a build is successful. This makes it easy to test the component
on your computer. To avoid making unnecessary registry entries on
your computer, select this option only when you are ready to test
the PowerBuilder COM server.

Deploying components toMTS

If MTS administration objects are installed on your computer,
you can deploy components to MTS automatically when a build is successful.
You can also export the package to a PAK file that you can use to
import the package into an MTS server on another computer, and create
a client configuration utility file.

About the client configuration utility

The client configuration utility is an executable file that
adds to a client computer all the information required to use the
components in the package, including registry information and the
component’s type library. The client configuration utility
file has the same name as the PAK file plus the extension EXE and
is created in a subdirectory called clients.

Creating a type library for clients

You can choose to create a separate type library file to be
used by client applications. If you do not, the client configuration
utility will obtain type library information by including the DLL
for the COM server. The version of the PowerBuilder virtual machine
(PBVM70.DLL) used by the COM server must also be installed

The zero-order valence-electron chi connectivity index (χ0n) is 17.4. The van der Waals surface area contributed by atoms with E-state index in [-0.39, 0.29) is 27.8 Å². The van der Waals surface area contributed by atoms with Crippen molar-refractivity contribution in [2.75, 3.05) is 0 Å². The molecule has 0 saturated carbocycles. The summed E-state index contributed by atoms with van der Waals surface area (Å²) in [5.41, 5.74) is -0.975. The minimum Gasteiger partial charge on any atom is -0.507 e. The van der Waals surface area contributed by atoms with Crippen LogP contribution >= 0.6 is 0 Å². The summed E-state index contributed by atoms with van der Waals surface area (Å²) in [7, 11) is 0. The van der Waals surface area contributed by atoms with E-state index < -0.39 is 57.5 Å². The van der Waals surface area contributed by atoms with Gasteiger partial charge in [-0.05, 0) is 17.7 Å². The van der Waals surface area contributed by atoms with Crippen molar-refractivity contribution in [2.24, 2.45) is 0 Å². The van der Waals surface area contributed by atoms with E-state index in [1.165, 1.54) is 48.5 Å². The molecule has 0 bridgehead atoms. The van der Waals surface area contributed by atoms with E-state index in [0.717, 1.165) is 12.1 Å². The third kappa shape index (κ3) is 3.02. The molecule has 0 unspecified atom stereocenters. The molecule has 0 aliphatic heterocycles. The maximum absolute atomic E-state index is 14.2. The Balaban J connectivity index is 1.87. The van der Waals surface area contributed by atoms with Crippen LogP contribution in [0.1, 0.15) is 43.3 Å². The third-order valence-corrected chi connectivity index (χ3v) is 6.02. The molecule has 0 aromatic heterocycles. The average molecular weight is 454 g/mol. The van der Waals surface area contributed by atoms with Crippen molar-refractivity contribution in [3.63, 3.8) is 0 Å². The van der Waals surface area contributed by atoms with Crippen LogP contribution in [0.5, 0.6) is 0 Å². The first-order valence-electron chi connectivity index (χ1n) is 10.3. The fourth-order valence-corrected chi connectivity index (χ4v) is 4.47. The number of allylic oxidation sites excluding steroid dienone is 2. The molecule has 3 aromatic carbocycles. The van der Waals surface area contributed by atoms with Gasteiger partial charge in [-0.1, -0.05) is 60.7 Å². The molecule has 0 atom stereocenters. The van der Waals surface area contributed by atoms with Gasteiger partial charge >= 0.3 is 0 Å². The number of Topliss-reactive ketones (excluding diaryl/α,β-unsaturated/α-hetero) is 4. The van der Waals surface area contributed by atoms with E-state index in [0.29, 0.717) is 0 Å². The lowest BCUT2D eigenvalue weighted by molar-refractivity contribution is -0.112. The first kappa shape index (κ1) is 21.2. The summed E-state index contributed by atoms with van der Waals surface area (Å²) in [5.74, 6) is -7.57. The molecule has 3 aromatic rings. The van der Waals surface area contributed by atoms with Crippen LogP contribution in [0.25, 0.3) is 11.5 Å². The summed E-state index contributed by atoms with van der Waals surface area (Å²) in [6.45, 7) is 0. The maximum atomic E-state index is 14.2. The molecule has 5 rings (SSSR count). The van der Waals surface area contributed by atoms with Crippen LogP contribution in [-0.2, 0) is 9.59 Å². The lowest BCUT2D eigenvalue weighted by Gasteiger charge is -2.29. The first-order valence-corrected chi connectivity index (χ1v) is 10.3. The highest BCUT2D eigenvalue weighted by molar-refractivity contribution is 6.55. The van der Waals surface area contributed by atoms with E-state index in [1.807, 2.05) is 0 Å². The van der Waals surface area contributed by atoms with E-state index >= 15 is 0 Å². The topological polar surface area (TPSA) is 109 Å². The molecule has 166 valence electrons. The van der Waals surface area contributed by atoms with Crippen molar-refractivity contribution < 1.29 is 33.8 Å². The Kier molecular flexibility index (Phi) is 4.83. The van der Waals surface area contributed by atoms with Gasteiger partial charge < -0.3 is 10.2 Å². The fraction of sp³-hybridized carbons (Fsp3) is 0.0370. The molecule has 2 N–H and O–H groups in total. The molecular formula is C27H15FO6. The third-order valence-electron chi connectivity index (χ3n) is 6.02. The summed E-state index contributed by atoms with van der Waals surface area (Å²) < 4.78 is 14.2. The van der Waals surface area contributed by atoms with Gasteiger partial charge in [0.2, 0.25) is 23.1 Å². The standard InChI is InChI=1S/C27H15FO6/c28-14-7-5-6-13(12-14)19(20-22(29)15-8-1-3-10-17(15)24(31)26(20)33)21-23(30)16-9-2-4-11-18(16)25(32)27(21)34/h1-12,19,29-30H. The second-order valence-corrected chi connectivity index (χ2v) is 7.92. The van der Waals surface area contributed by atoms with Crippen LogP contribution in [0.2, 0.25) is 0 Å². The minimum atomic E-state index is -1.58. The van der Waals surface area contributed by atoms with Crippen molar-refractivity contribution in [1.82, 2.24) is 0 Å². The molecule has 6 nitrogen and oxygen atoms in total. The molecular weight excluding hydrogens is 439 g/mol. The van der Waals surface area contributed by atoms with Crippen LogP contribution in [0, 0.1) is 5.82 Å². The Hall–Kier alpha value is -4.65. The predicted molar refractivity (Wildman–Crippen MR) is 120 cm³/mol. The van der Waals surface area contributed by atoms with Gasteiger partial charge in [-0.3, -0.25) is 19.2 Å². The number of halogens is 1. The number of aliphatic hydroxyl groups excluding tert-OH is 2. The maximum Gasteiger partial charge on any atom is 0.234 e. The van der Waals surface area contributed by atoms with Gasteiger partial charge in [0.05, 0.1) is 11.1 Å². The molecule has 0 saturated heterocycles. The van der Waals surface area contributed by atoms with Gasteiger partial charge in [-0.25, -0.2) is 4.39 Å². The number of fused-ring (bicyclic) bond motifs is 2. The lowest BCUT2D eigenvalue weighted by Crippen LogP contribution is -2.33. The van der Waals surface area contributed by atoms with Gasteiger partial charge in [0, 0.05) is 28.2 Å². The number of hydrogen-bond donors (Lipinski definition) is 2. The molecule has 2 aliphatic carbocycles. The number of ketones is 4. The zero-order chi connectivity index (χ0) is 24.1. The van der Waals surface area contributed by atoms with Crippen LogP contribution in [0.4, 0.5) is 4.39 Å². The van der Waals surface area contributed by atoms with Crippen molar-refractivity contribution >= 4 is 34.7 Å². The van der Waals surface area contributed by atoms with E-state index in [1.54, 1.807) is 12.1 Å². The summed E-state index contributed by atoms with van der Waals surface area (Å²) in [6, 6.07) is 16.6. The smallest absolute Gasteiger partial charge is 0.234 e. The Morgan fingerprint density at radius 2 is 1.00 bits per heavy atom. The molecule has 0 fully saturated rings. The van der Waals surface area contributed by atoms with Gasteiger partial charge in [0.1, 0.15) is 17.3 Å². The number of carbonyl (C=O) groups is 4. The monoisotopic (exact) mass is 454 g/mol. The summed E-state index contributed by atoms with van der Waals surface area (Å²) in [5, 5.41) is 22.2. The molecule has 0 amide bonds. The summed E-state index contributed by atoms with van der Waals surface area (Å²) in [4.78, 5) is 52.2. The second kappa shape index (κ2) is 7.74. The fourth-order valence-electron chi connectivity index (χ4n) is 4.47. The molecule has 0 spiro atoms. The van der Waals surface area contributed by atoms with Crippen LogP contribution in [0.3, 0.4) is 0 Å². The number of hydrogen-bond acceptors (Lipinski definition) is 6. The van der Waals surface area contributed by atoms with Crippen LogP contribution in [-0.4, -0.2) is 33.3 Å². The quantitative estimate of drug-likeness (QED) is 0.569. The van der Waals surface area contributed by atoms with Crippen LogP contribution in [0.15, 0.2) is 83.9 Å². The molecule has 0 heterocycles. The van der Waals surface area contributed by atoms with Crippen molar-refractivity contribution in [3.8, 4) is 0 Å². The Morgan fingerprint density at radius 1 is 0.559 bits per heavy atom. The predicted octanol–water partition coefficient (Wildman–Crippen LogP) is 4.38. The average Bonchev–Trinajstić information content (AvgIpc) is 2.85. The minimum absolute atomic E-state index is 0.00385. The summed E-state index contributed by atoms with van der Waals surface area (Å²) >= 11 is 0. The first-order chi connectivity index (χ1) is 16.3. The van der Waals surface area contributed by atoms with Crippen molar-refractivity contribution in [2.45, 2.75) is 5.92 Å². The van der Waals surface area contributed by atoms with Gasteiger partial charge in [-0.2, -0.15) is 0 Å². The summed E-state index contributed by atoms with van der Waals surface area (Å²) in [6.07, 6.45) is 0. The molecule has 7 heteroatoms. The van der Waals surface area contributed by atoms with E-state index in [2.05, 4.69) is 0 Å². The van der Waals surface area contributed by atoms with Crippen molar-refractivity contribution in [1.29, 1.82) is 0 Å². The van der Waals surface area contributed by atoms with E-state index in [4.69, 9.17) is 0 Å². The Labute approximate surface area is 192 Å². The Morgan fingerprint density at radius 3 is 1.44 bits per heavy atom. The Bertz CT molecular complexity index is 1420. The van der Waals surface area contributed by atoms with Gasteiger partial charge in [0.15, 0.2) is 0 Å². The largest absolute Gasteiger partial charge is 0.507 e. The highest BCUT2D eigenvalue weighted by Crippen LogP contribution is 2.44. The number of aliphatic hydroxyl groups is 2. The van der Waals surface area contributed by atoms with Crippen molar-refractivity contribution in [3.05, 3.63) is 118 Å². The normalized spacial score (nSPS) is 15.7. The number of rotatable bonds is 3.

on the client if you do not provide a separate type library.

For more information about deploying to MTS, see “Deploying PowerBuilder COM
objects to MTS”

Choosing a custom or dualinterface

When you generate a PowerBuilder COM object, you must choose
whether to expose a custom interface or a dual interface to clients.
In PowerBuilder COM objects, both interface types are currently restricted
to the use of standard OLE automation data types.

Custom interfaces

Custom interfaces provide access to server object virtual
function tables (VTBL), offering higher performance than dispatch-based
interfaces and a cleaner usage model than dual interfaces. Consider
using a custom interface if the intended client is in a compiled
language such as C++ or if you want to take advantage
of the support for custom interfaces in a tool such as Visual Basic

PowerBuilder COM objects that use custom interfaces use the
standard marshaling provided by COM.

Dual interfaces

Dual interfaces allow programmers to call methods in the COM
object through virtual function tables as well as through the dispatch
interface. They support a wide range of clients and give fast access
to methods.

Setting up the embeddedPBD

The COM server contains an embedded PowerBuilder dynamic library
(PBD) file that contains compiled versions of all the custom class
user objects you selected plus any dependent objects. You can include
additional, unreferenced objects in the PBD by selecting the library
that contains the objects on the Library properties page. All the
objects in selected libraries are included in the PBD.

You can specify the name of a PowerBuilder Resource (PBR) file
associated with the library. A PBR file is a text file that lists
dynamically assigned resources such as bitmaps. For more information
see “About resources”.